Las Isletas de GranadaThe next couple of days are spent in absolute bliss at Jicaro Eco Lodge, situated on a small private island a short boat ride from Granada with spectacular views of the towering Mombacho Volcano from across the lake. According to National Geographic Traveller, this luxury nature resort is one of the top 25 ecolodges in the world. Jicaro Eco Lodge consists of a mere nine casitas (little houses), which along with a tiny restaurant and spa blend seemlessly into the lush rainforest surroundings. My favourite part of the hotel is a small swimming pool in the centre of the island with pleasantly refreshing water, perfect for an afternoon dip. Each casita has a hammock ideal for a spot of dozing and dreaming. Jicaro Eco Lodge is a true oasis of serenity and a perfect escape destination from Granada when the oppressive tropical heat becomes overpowering. The bed in my casita is facing East, so in the morning I am awakened the slanting rays of the rising sun, fresh breeze (there is no glass but only netting on the windows) and melodic birdsong. It feels like a continuation of a dream and I just want to lay in bed for as long as possible, watching the crimson-orange sun rise up slowly over the canopies of trees.The island itself is part of the charming archipelago of Las Isletas de Granada: 365 tiny islands were formed when Mombacho volcano erupted thousands of years ago and huge rocks were thrown into the lake. These islands are now home to fishermen’s villages as well as private houses and hotels.Having a bit of a penchant for bird-watching, one morning I take a kayaking trip in search of Lake Nicaragua’s many winged inhabitants with one of the guides at Jicaro Eco Lodge. We spend a couple of hours paddling along Lake Nicaragua’s shores, spotting colourful birds every other minute. A fulfilling start to the day!
I spend some time exploring the slopes of the Mombacho Volcano towering above Lake Nicaragua at 1,344 metres high. The volcano is not yet extinct, but its last eruption occurred in 1570. I get a chance to hike around the highest regions of the volcano that are home to the atmospheric and evergreen cloud forest, so-called because of its constant low-level cloud cover. There is water dripping from the trees everywhere… We climb to the very top, and peek into the crater (its in the photo above). My guide amuses me by asking me rather naively: “Do you have volcanoes in London?”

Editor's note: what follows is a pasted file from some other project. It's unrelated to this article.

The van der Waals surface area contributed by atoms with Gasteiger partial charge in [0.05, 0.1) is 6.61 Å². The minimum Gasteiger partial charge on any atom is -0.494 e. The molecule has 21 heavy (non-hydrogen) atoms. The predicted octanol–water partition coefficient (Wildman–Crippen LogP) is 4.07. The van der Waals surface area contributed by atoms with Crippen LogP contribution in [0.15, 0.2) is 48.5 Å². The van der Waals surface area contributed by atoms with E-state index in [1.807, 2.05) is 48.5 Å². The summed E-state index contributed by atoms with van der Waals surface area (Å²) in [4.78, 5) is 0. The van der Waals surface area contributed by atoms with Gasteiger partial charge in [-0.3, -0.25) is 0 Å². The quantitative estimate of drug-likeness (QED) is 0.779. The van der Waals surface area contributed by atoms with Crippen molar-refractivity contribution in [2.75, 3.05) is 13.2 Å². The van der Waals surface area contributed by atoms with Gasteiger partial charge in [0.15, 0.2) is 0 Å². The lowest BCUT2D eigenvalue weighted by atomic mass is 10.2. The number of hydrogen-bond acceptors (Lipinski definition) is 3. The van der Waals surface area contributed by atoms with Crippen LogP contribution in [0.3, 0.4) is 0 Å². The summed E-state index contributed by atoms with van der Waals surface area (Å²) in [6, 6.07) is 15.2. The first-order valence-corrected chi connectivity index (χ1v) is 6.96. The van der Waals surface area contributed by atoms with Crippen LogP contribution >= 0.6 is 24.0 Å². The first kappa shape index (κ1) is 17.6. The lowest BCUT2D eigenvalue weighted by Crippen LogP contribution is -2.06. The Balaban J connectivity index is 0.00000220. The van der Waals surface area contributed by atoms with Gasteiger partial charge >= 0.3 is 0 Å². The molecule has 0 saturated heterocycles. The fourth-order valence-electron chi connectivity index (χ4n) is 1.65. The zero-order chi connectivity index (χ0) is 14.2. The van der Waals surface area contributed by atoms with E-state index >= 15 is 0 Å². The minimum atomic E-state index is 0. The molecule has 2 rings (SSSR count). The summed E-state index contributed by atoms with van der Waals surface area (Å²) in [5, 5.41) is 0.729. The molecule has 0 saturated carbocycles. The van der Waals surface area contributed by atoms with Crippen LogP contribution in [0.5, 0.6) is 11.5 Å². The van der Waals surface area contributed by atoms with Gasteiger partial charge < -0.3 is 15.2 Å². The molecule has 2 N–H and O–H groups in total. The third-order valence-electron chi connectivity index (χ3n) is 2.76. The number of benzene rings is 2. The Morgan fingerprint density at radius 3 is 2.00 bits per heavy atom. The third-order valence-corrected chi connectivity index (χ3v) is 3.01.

We come across some interesting plants up there, including the flamboyant Hot Lips Plant, so-called due to the shape of its bright red bracts that resemble two luscious lips.As well as the gorgeous 24 hour orchid, which only flowers for a day….
I also go horse-back riding along the trail winding its way along the side of the Mombacho volcano. We pass many coffee plantations; farming on Mombacho volcano dates back from the colonial times.
It is mostly young teenagers picking the coffee beans. Starting at 6 am each day, they work for 8 hours for about $4 a day – in Western Hemisphere’s second poorest country, this is considered to be a reasonable pay.
We come across some interesting stone paintings…And stunning red ginger plants…Afterwards, we have a picnic at a gorgeous farm, where we picked up our horses from. My guide Eduardo tells me his life story and his struggle with the custody of his son. I get a change to play with some adorable baby lizards.
Isla de Ometepe
The next two nights are spent on the dramatic Isla de Ometepe, an extraordinary island formed from two coned volcanoes, Concepción and Maderas. In fact, the astounding beauty of this island was perhaps the highlight of the whole trip.To get to Ometepe Island, I take a local ferry. The rain is coming down in torrents – a robust, tropical rain, which drenches you within seconds. The rain reminds me that it is still a rain season in Nicaragua. The ferry, used by both tourists and locals, seems to be centuries-old, and traverses the waters of Lake Nicaragua at about the same speed as the turtle.
I have some time to kill before getting onto the ferry, so I wander up and down the beach, watching the locals playing around on the beach and bathing.
The two volcano peaks rise like twin giants from Lake Nicaragua, their heads enveloped in a thick layer of clouds. As I am being driven to my hotel, I am blown away by the natural beauty of this island. I spend two nights at a wonderful ecolodge, Totoco Eco-Lodge, nestled in the heart of the rainforest on Maderas Volcano. The lodge offers stunning views of Concepción volcano and Lake Nicaragua. The rooms are simple and spacious with outdoor showers and very eco-friendly composting toilets. There is also a dreamy small infinity pool overlooking the lake.
I spend the whole of the next day conquering Maderas volcano, the smaller of the two, towering above Lake Nicaragua at 1,394 metres. Shortly after the sunrise, I am picked up by Louis, my guide for the day.
I consider myself a very capable hiker, and yet this is perhaps the most gruelling climb I have ever attempted. On paper, climbing the Maderas volcano is very manageable: the round trip, 10 miles, almost 1,400 metres elevation gain. Since a few tourists have gotten lost trying to scale the Maderas Volcano, having a guide here is obligatory.
The next day, it is another early morning. I am to make my way to the highlands of Matagalpa, where some of the best of Nicaraguan coffee is grown. Ironically, I pick up a black coffee at the ferry station: a small plastic cup of water heated up in the microwave with a teaspoon of instant coffee mixed in – regardless of the fact that roughly 50 percent of Nicaraguan exports is some of the worlds most delicious coffee, the locals stubbornly stick to instant granules…